Every time I do 2-factor authentication on a mobile app, it sends me a message with a security code. I understand this is weak because the SMS system can be hacked to redirect your messages to another number.

So the question is why don't mobile apps require you to send a message to authenticate?

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    What's to stop someone from forging the source number? May 9, 2018 at 23:34
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    Are you saying you know this is possible?
    – Bruce
    May 9, 2018 at 23:42
  • not for sure, but it's done often with phone calls. SMS is quite outdated and insecure as you noted, so it could be possible. Maybe someone else will know more May 9, 2018 at 23:45
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    I've not tried, but sites claim to do it: spoofbox.com/en/app/spoof-sms May 10, 2018 at 2:38
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    Wow, it's that easy, authenticating over the SMS system is really not fit for purpose. Inbound messages are certainly the harder to spoof it seems.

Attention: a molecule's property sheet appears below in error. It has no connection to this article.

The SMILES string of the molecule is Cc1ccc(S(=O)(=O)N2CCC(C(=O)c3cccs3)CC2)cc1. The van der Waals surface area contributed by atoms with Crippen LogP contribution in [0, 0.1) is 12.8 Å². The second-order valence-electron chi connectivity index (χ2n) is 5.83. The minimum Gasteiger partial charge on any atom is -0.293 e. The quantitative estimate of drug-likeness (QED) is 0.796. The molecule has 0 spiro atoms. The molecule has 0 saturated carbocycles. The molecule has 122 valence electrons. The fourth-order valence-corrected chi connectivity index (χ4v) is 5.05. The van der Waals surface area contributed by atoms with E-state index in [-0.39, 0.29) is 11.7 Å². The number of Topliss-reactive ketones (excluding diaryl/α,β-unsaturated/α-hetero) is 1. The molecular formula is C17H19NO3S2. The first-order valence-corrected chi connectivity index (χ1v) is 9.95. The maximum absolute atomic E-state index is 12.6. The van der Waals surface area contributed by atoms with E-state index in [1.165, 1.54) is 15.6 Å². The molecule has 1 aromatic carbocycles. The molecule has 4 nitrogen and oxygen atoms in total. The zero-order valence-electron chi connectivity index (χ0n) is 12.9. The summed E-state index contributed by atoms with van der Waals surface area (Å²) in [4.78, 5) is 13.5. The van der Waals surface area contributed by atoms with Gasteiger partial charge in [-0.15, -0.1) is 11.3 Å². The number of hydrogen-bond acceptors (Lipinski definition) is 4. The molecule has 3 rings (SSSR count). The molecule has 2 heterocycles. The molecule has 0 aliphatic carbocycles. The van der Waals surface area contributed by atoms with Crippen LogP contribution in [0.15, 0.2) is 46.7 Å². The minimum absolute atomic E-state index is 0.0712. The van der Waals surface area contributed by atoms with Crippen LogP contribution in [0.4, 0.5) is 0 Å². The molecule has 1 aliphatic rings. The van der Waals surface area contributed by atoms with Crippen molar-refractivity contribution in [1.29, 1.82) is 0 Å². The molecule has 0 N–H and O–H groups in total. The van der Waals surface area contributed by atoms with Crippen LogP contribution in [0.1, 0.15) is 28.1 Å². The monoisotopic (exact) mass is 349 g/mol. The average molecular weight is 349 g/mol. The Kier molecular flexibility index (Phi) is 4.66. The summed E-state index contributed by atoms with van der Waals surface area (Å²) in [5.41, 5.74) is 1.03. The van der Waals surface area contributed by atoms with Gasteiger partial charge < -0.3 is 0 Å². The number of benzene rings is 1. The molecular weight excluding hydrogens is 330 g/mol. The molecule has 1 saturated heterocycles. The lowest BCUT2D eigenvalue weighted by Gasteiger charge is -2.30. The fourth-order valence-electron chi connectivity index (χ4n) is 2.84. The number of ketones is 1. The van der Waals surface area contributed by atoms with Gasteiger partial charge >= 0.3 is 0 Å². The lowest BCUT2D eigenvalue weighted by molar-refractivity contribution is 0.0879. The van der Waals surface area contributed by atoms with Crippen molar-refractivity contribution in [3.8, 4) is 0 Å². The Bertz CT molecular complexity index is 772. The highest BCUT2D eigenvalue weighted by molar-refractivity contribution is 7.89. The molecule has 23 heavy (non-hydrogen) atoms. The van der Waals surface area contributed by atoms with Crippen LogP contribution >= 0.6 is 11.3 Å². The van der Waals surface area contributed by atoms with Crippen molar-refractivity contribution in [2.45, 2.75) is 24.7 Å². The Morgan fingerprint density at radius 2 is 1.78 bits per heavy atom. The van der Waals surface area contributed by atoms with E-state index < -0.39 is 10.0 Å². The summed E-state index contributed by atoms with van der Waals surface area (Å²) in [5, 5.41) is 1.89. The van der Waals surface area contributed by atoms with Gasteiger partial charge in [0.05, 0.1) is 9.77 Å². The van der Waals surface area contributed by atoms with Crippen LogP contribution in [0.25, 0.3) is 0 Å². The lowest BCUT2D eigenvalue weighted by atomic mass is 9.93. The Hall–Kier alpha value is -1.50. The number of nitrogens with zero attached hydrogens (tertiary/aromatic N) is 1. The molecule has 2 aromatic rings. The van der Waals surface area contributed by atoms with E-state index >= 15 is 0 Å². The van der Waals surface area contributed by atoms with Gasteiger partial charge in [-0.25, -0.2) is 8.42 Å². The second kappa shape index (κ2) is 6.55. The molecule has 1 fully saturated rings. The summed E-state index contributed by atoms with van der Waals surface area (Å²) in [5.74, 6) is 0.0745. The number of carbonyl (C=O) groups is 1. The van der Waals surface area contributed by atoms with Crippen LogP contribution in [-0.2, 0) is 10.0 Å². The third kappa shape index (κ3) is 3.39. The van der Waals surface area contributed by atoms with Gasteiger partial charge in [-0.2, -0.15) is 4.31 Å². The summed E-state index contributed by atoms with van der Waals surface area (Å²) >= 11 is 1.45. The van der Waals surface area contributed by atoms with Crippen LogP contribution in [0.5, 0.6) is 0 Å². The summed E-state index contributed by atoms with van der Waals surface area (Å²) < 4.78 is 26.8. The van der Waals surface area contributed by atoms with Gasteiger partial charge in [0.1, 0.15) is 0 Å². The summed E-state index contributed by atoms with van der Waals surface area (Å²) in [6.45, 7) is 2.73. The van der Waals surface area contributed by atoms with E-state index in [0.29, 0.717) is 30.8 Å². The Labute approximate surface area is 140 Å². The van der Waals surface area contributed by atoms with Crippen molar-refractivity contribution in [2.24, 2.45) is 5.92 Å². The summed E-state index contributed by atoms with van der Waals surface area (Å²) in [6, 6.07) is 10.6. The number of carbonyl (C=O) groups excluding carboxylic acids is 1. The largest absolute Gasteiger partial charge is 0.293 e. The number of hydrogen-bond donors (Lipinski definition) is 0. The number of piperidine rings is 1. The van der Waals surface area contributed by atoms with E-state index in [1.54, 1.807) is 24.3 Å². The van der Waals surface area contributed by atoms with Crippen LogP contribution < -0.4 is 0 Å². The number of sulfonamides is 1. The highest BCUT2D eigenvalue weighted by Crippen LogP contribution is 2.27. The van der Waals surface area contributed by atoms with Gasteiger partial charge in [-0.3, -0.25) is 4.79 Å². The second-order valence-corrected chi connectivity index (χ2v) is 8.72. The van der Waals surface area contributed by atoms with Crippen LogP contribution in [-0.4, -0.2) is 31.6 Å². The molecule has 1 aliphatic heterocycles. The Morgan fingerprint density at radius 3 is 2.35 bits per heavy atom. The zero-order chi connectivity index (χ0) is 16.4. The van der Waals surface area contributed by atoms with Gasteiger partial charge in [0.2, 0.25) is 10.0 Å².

– Bruce
    May 10, 2018 at 10:26

1 Answer 1


Why not use inbound SMSs

There are many reasons, some of which are:

  • Most carriers allow free text receipt, even on PAYG, but many do not allow sending unlimited texts for free
  • There are still ways to spoof the source of an SMS, so this would not add much more security
  • Most carriers support having auth texts sent with an alphanumeric name, which makes them easy differentiate, but inbound texts cannot be sent to alphanumeric destinations Source
  • If there were multiple numbers user's would need to know which one to send messages to, so their message goes to the right destination

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